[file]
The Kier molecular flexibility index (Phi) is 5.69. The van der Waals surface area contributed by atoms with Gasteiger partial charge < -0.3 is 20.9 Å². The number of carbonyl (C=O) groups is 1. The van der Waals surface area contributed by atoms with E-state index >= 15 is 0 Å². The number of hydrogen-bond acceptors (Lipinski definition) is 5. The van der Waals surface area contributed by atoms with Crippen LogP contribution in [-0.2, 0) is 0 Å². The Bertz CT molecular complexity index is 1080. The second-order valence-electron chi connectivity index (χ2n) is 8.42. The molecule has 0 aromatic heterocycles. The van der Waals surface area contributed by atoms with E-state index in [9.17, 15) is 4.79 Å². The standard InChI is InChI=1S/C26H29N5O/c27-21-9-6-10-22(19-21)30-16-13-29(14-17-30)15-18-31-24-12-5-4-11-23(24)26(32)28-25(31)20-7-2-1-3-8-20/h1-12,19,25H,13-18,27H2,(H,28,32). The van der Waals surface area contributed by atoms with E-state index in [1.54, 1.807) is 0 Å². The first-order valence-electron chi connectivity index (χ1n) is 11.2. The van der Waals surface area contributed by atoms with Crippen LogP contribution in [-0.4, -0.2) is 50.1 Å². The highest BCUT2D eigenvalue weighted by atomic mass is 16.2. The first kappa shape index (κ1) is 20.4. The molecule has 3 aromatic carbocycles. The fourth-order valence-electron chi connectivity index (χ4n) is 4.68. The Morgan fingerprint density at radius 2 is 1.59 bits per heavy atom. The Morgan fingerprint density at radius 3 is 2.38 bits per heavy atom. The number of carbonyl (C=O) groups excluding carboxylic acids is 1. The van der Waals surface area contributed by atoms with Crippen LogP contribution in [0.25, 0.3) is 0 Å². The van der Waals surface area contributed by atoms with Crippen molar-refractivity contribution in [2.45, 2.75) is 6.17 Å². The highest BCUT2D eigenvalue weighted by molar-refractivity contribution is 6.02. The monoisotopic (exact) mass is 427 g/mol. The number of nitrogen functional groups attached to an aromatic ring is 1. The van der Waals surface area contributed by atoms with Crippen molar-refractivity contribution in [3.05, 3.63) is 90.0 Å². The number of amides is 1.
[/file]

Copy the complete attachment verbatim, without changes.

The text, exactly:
The Kier molecular flexibility index (Phi) is 5.69. The van der Waals surface area contributed by atoms with Gasteiger partial charge < -0.3 is 20.9 Å². The number of carbonyl (C=O) groups is 1. The van der Waals surface area contributed by atoms with E-state index >= 15 is 0 Å². The number of hydrogen-bond acceptors (Lipinski definition) is 5. The van der Waals surface area contributed by atoms with Crippen LogP contribution in [-0.2, 0) is 0 Å². The Bertz CT molecular complexity index is 1080. The second-order valence-electron chi connectivity index (χ2n) is 8.42. The molecule has 0 aromatic heterocycles. The van der Waals surface area contributed by atoms with E-state index in [9.17, 15) is 4.79 Å². The standard InChI is InChI=1S/C26H29N5O/c27-21-9-6-10-22(19-21)30-16-13-29(14-17-30)15-18-31-24-12-5-4-11-23(24)26(32)28-25(31)20-7-2-1-3-8-20/h1-12,19,25H,13-18,27H2,(H,28,32). The van der Waals surface area contributed by atoms with E-state index in [1.54, 1.807) is 0 Å². The first-order valence-electron chi connectivity index (χ1n) is 11.2. The van der Waals surface area contributed by atoms with Crippen LogP contribution in [-0.4, -0.2) is 50.1 Å². The highest BCUT2D eigenvalue weighted by atomic mass is 16.2. The first kappa shape index (κ1) is 20.4. The molecule has 3 aromatic carbocycles. The fourth-order valence-electron chi connectivity index (χ4n) is 4.68. The Morgan fingerprint density at radius 2 is 1.59 bits per heavy atom. The Morgan fingerprint density at radius 3 is 2.38 bits per heavy atom. The number of carbonyl (C=O) groups excluding carboxylic acids is 1. The van der Waals surface area contributed by atoms with Crippen LogP contribution in [0.25, 0.3) is 0 Å². The van der Waals surface area contributed by atoms with Crippen molar-refractivity contribution in [2.45, 2.75) is 6.17 Å². The highest BCUT2D eigenvalue weighted by molar-refractivity contribution is 6.02. The monoisotopic (exact) mass is 427 g/mol. The number of nitrogen functional groups attached to an aromatic ring is 1. The van der Waals surface area contributed by atoms with Crippen molar-refractivity contribution in [3.05, 3.63) is 90.0 Å². The number of amides is 1.